“It was daunting as there were only a handful of other women on the trading floor, with hundreds of suited men,” she said. “I was petrified. Luckily, I had a very kind dealer, he was very charming. His nickname was the Yorkshire Ripper. It was very male but not masculine as we think of it these days, not like football hooligans. They were always very polite and charming.

Danes, highlighted

“Nobody [outside of work] understood what I was doing. I earned very little money, I had to supplement my income by working behind a bar.”

At the same time, inflation was on the up, and pension fund managers were mindful that if they were to pay out the sums that retirees had been promised, their savings pots would have to look beyond bonds paying fixed rates.

“Investors were looking for something that would hold value in an inflationary environment. Equities provided opportunities,” Michie said. The admission of women on to the trading floor helped them participate in this boom too, putting them in a better position when the so-called Big Bang of market deregulation landed in the 1980s.

Even then, women on the trading floor faced a tough task. “There was never any victory in allowing them in,” said Taylor. “This was not the result of a positive vote. Women were seen as intruders.” Three weeks after women were first allowed in, press reports show that one woman, on her second visit to the floor, was catcalled and verbally abused. “This hasn’t frightened me off,” she said. “I’m simply ignoring it.”

All of the early female traders who spoke to the Financial Times about their experience of the 1970s and 1980s had fond memories of that time, despite their very different treatment to that of male colleagues. One, Sarah Danes, who joined the exchange in 1978 with stockbrokers Vivian Gray, recalls that she was not permitted to wear trousers to work until 1996.

Janet Stevens © © Charlie Bibby/FT

Janet Stevens

“I worked as a trainee dealer, a so-called Blue Button, on the stock exchange floor for Wedd Durlacher. They were one of the biggest jobbers, known as a market maker now, and I was the first woman they employed as a trainee. Market makers were on the podiums making the prices, and I was the first ever in equities. There were only five or six other lady brokers and we all looked out for each other.
“I remember feeling a bit miffed at the time that the press concentrated on what I looked like, because I felt like it was an achievement.

Stevens at work © © Frank Herrmann

“I found most people very supportive, but I remember that you had to prove yourself. You had to be better than the boys.
“In about 1984 I got headhunted and I went to UBS Securities to trade dollar eurobonds, and there again I was the only female trader. Now I am a trustee for the stock exchange veterans charity and I work in further education, helping young people understand what the City is like.”

Women are still a relative rarity in trading roles. “Half a century later, our sector has not fully redressed the structural inequity and imbalances that characterised the experience of women — and barred them from professional growth in our sector,” said Hoggett at the LSE.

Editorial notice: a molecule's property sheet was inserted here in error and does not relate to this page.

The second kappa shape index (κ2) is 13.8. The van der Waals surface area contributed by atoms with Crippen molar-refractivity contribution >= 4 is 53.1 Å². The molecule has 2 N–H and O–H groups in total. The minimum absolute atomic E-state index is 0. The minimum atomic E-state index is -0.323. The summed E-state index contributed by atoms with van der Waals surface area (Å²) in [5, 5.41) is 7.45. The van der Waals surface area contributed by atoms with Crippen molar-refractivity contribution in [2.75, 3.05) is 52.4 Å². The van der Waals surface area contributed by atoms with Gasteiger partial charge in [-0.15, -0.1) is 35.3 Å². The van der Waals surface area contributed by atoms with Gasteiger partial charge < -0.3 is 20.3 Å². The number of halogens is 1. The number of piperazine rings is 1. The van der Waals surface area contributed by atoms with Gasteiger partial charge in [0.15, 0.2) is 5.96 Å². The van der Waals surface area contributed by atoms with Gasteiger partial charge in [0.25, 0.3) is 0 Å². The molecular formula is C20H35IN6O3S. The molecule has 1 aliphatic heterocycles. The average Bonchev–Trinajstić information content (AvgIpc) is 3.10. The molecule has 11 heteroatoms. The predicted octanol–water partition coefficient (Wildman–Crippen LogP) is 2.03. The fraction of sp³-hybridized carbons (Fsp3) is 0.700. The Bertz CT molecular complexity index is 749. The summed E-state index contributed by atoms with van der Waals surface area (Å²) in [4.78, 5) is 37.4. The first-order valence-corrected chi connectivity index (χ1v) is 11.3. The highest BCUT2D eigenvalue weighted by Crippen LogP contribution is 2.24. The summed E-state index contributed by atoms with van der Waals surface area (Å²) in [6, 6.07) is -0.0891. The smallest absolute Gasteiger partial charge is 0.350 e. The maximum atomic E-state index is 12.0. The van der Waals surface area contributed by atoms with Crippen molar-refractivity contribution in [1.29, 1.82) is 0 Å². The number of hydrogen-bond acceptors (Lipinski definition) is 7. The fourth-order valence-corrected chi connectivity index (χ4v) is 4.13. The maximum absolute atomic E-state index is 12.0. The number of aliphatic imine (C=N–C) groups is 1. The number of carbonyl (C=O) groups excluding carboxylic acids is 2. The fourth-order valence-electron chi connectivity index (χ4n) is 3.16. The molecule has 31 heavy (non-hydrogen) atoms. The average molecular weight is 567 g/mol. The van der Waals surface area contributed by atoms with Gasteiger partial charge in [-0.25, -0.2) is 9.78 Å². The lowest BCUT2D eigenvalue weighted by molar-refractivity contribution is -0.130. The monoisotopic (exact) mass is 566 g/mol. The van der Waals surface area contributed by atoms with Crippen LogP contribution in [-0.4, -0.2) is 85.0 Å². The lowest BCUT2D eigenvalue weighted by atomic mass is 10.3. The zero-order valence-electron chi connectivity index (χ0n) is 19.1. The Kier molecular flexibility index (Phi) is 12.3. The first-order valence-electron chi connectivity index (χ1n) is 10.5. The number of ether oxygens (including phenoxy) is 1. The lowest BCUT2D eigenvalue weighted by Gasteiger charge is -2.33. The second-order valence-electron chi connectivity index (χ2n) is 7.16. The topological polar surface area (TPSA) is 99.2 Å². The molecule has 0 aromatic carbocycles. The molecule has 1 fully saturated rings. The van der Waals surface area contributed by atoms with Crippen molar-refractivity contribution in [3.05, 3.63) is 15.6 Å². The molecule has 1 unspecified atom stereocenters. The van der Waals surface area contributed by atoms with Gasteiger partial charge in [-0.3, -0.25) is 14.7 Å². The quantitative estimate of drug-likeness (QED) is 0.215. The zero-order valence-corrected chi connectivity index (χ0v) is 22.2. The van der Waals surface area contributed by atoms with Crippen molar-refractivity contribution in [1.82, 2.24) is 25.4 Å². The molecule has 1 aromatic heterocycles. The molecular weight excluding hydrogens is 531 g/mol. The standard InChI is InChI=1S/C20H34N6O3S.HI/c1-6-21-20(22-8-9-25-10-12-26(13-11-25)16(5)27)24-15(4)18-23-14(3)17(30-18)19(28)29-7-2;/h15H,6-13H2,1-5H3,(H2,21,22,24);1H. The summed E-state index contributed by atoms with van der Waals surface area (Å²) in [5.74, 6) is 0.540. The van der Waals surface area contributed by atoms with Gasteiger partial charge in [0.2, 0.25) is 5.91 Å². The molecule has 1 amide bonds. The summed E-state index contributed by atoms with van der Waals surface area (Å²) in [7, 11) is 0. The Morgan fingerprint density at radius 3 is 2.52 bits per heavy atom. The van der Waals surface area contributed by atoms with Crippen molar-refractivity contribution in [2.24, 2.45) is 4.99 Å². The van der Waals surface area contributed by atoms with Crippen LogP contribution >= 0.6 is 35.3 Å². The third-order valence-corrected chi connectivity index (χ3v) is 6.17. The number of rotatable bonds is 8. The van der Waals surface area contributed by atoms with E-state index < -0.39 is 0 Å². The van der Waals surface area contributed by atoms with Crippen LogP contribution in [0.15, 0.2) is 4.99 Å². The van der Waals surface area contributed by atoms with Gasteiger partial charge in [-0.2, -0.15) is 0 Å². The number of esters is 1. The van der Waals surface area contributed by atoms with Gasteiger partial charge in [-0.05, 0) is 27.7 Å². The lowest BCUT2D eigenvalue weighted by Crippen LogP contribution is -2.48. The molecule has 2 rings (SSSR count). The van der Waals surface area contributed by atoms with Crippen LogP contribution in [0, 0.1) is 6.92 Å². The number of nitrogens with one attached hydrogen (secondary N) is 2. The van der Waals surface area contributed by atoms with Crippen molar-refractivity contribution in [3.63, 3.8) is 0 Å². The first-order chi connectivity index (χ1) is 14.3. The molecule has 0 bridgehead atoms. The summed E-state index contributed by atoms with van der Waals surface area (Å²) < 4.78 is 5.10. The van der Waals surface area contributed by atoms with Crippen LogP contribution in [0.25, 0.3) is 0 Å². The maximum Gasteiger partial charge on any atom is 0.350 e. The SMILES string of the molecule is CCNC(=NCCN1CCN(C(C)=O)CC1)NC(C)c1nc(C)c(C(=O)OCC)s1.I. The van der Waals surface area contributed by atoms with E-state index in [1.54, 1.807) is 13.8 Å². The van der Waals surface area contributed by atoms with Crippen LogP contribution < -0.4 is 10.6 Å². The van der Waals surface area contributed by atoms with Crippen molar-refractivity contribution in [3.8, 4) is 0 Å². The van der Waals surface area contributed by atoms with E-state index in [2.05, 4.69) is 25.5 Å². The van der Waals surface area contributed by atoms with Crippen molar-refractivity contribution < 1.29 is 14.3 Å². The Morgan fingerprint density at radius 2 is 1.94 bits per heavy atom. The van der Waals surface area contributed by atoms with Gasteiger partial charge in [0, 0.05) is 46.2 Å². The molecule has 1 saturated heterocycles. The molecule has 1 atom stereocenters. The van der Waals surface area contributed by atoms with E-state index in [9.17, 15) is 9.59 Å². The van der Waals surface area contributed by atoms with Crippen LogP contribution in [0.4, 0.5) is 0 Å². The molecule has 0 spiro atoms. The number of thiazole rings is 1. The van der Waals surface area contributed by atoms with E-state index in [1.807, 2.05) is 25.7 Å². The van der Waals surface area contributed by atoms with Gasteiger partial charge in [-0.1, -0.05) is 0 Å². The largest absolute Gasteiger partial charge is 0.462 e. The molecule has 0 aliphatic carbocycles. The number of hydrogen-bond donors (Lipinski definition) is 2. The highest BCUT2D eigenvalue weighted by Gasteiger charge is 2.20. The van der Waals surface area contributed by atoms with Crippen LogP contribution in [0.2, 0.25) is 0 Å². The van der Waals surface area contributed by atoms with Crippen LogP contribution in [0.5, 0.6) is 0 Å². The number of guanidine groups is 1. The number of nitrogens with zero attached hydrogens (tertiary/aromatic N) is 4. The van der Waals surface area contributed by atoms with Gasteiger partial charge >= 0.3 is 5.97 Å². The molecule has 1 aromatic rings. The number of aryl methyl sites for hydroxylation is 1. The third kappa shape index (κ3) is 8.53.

Michelle Underwood © © Charlie Bibby/FT

Michelle Underwood

Underwood, then Michelle McAtee, joined stockbroker Mullens in 1978. In 1980, she entered the stock exchange floor while working for Charles Stanley.

The male-dominated trading floor © © Steve Eason/Hulton Archive/Getty Images

“It was quite overwhelming, because there were just so many men. There was so much to learn. There was always a sense of urgency, but it was very, very enjoyable.
“It wasn’t well paid … When I first started I had to have a job on the Saturday and the Sunday working in the chemist. You were there to learn. You were expected to pick up people’s dry cleaning, get their sandwiches, all that sort of thing. But it was brilliant.
“Everyone said ‘are you here to find a husband?’ and I’d go ‘no no no’. I met mine on a beach.”

The Financial Conduct Authority, the UK regulator, said it believed “a diverse and inclusive culture results in better judgment and decision-making and encourages innovation”.

“We look forward to an open discussion on how we should use our powers to further diversity and inclusion within financial services, to the mutual benefit of firms and their customers.”

Stacey Parsons © © Charlie Bibby/FT

Stacey Parsons

Parsons was born at the time some of the first women entered the LSE. She is head of fixed-income strategy at Winterflood Securities and has helped to organise events to celebrate the achievements of the first women at the exchange, and of the women in the City who followed in their footsteps.
“[I want to] bring a broader awareness to the fact that women actually only became members of the stock exchange 50 years ago. It’s about recognising how we can look back to look forward. These stories are important to understand our journey from where we were to where we are now.”

Christine Spencer © © Charlie Bibby/FT

Christine Spencer

“I was Christine Evans. And in 1974 I was the youngest ever female dealer on the floor, just before my 18th birthday. I had joined Sternberg Flower at 16 straight from school in the statistics department.
“In 74, when I was the youngest woman, I was invited to a Women of the Year luncheon. I was on the top table and Diana Rigg kept talking to me. And in ’78, the Queen came to visit.”

Female staff line up for a visit by the Queen to the LSE

“I was very keen to specialise, and Sternberg had this arm of traditional options, but again, they were not quite so keen on putting me into a specialist market. In ’77 I was headhunted in to investment trusts at James Capel. I stayed there until 1988 when I left to have children and went back in ’97 when I retook all my exams, but the market had changed so much, it wasn’t really something I enjoyed.”

Additional reporting by Akila Quinio

​Letters in response to this article:

When a woman in trousers caused stockjobbers to stir / From Cedric Feather, London NW11, UK

Female trailblazer recalls life as an LSE stockjobber / From Liza Macdonald (formerly McLaren), Edinburgh, UK